Vida, Nina 1933-

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Vida, Nina 1933-


Surname is pronounced "Vee-da"; born May 2, 1933, in Los Angeles, CA; daughter of Lester Alan (an accountant) and Edith (a homemaker) Levin; married Marvin Vida (an attorney and judge), August 24, 1952; children: Scott Jay, Tracy Diane Vida Hensley. Education: Orange Coast College, A.A., 1975; California State University, Dominguez Hills, B.A., (summa cum laude), 1978. Religion: Jewish. Hobbies and other interests: Travel to settings of her novels.


Home and office—Huntington Beach, CA. Agent—Meredith Bernstein, 33 Riverside Dr., New York, NY 10023. E-mail—[email protected].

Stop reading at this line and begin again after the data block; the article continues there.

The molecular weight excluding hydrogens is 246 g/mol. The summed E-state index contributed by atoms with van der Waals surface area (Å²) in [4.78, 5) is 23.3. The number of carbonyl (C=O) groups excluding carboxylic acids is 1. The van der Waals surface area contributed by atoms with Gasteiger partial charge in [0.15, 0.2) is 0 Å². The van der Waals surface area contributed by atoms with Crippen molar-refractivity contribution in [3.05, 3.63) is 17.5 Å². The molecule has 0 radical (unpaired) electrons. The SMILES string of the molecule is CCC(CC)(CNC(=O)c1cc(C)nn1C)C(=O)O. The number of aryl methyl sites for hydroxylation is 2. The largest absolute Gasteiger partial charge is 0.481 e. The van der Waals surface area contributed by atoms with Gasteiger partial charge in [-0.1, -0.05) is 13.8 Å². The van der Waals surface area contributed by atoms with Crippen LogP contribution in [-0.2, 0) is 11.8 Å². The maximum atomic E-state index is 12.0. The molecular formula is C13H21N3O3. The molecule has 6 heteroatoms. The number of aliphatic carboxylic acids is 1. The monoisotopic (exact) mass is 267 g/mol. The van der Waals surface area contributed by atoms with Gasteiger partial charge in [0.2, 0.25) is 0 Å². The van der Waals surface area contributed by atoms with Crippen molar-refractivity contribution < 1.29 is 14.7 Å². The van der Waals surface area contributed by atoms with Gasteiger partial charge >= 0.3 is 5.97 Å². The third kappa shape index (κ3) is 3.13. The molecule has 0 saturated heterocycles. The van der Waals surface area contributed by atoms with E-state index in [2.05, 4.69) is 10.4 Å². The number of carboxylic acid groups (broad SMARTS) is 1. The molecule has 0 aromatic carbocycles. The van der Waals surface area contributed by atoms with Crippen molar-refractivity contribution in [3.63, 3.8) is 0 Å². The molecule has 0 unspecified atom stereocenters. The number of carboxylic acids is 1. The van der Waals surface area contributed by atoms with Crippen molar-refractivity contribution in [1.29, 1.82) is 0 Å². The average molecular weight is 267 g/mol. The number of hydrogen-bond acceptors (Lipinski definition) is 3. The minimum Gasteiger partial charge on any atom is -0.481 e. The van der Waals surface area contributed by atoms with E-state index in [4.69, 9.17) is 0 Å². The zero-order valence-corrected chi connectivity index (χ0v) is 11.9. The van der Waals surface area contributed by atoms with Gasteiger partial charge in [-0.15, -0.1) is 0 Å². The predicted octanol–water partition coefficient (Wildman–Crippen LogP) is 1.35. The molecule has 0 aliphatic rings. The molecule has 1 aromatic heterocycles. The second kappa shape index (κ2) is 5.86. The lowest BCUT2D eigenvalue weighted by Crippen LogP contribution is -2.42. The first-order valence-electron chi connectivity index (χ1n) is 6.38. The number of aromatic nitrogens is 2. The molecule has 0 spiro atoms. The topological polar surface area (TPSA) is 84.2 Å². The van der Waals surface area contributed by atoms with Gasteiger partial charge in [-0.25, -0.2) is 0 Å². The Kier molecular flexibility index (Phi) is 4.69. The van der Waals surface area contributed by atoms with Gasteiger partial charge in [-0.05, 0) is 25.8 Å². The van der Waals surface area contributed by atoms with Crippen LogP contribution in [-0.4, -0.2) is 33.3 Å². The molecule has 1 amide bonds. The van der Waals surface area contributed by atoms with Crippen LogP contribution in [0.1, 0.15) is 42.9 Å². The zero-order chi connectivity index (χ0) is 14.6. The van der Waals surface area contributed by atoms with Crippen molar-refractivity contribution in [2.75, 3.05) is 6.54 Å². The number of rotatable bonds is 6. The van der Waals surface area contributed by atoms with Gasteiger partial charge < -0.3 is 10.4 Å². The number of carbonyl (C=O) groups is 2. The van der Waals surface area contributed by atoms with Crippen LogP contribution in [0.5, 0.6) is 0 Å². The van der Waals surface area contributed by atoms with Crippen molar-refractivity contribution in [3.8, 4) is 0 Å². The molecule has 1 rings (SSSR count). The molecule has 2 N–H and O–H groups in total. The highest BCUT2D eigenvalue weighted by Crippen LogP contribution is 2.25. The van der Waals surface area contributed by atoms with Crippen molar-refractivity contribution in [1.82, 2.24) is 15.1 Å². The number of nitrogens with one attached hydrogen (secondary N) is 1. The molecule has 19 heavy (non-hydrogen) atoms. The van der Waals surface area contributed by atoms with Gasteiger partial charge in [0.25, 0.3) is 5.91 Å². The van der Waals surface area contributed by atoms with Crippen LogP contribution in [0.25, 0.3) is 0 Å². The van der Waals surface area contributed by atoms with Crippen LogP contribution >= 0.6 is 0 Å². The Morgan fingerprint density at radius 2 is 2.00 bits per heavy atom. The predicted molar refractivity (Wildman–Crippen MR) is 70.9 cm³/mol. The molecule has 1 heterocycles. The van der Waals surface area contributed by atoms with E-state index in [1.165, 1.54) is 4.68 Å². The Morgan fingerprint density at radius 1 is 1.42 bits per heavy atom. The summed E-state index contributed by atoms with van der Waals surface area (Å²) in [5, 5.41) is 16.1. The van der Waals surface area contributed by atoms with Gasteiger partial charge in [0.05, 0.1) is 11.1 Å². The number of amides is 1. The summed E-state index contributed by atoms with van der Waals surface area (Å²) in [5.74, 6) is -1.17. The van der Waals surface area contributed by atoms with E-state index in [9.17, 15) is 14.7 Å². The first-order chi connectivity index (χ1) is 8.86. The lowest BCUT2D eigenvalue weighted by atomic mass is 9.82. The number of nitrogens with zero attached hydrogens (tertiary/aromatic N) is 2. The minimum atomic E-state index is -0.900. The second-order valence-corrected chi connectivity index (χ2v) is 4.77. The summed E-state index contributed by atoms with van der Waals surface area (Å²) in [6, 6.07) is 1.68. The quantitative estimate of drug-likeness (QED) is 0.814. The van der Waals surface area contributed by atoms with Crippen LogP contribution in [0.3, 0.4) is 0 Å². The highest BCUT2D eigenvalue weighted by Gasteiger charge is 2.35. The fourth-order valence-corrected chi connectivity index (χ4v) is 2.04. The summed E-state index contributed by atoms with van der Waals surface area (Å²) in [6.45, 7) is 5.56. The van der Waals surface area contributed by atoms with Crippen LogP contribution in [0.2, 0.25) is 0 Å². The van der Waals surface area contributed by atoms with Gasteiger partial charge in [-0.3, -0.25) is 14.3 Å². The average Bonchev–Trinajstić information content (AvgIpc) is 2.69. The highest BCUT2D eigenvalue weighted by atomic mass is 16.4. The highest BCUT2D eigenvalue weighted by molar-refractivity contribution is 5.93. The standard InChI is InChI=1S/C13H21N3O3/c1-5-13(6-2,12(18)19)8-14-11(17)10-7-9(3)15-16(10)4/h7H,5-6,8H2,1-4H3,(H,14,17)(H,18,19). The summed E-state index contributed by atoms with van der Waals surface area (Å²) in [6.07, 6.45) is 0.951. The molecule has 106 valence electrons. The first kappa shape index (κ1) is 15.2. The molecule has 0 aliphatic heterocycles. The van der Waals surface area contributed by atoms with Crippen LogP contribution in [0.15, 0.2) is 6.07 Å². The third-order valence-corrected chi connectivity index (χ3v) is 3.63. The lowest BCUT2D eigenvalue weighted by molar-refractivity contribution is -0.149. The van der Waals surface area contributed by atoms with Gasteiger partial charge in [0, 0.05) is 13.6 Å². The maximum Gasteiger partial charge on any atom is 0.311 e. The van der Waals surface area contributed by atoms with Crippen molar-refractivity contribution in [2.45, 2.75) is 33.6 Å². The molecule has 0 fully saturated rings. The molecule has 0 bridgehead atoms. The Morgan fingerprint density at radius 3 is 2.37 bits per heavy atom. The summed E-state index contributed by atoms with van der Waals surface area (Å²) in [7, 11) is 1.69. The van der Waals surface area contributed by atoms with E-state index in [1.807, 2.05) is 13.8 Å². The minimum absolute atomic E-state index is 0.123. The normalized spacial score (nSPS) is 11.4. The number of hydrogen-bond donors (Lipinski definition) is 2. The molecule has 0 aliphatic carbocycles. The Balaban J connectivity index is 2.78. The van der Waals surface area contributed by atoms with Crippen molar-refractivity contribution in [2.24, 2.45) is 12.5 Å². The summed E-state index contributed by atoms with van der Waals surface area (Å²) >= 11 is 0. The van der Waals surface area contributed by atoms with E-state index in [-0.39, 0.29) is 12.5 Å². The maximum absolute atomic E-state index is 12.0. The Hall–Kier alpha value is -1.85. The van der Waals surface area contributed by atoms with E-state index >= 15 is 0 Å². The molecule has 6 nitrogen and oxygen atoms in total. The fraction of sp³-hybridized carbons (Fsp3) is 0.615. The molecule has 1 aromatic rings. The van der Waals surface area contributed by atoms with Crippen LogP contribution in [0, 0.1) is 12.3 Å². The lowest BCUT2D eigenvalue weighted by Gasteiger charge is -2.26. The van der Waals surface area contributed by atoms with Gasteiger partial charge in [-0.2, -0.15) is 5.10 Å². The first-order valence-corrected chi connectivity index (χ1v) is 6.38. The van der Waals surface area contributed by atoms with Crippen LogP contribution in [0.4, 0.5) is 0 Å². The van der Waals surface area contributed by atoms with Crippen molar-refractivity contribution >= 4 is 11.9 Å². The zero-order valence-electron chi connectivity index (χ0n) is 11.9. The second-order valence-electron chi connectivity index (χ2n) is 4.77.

Writer and novelist. Rendel B. Hutchings (court reporters), Los Angeles, CA, note reader, 1960-83; writer, 1983—.


International Toastmistress (first vice-president, 1985).



Scam: A Novel of Love and Greed, Macmillan (New York, NY), 1984.

Return from Darkness, Warner Books (New York, NY), 1986.

Goodbye, Saigon, Crown (New York, NY), 1994.

Between Sisters, Crown (New York, NY), 1996.

The End of Marriage, Simon & Schuster (New York, NY), 2002.

The Texicans, Soho Press (New York, NY), 2006.